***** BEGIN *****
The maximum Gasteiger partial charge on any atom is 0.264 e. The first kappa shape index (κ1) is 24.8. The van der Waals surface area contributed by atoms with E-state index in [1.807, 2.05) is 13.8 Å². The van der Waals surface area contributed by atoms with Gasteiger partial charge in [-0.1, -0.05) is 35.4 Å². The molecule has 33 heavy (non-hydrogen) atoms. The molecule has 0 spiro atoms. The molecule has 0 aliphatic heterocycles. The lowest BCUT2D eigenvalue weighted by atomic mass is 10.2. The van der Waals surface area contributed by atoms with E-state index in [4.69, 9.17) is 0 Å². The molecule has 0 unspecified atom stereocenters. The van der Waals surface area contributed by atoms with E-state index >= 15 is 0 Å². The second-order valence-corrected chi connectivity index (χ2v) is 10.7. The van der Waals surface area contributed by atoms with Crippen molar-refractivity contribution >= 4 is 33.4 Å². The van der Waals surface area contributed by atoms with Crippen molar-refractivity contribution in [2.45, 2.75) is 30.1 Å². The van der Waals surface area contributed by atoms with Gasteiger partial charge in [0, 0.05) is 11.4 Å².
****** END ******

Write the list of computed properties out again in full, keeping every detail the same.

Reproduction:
The maximum Gasteiger partial charge on any atom is 0.264 e. The first kappa shape index (κ1) is 24.8. The van der Waals surface area contributed by atoms with E-state index in [1.807, 2.05) is 13.8 Å². The van der Waals surface area contributed by atoms with Gasteiger partial charge in [-0.1, -0.05) is 35.4 Å². The molecule has 33 heavy (non-hydrogen) atoms. The molecule has 0 spiro atoms. The molecule has 0 aliphatic heterocycles. The lowest BCUT2D eigenvalue weighted by atomic mass is 10.2. The van der Waals surface area contributed by atoms with E-state index in [4.69, 9.17) is 0 Å². The molecule has 0 unspecified atom stereocenters. The van der Waals surface area contributed by atoms with E-state index >= 15 is 0 Å². The second-order valence-corrected chi connectivity index (χ2v) is 10.7. The van der Waals surface area contributed by atoms with Crippen molar-refractivity contribution >= 4 is 33.4 Å². The van der Waals surface area contributed by atoms with Crippen molar-refractivity contribution in [2.45, 2.75) is 30.1 Å². The van der Waals surface area contributed by atoms with Gasteiger partial charge in [0, 0.05) is 11.4 Å².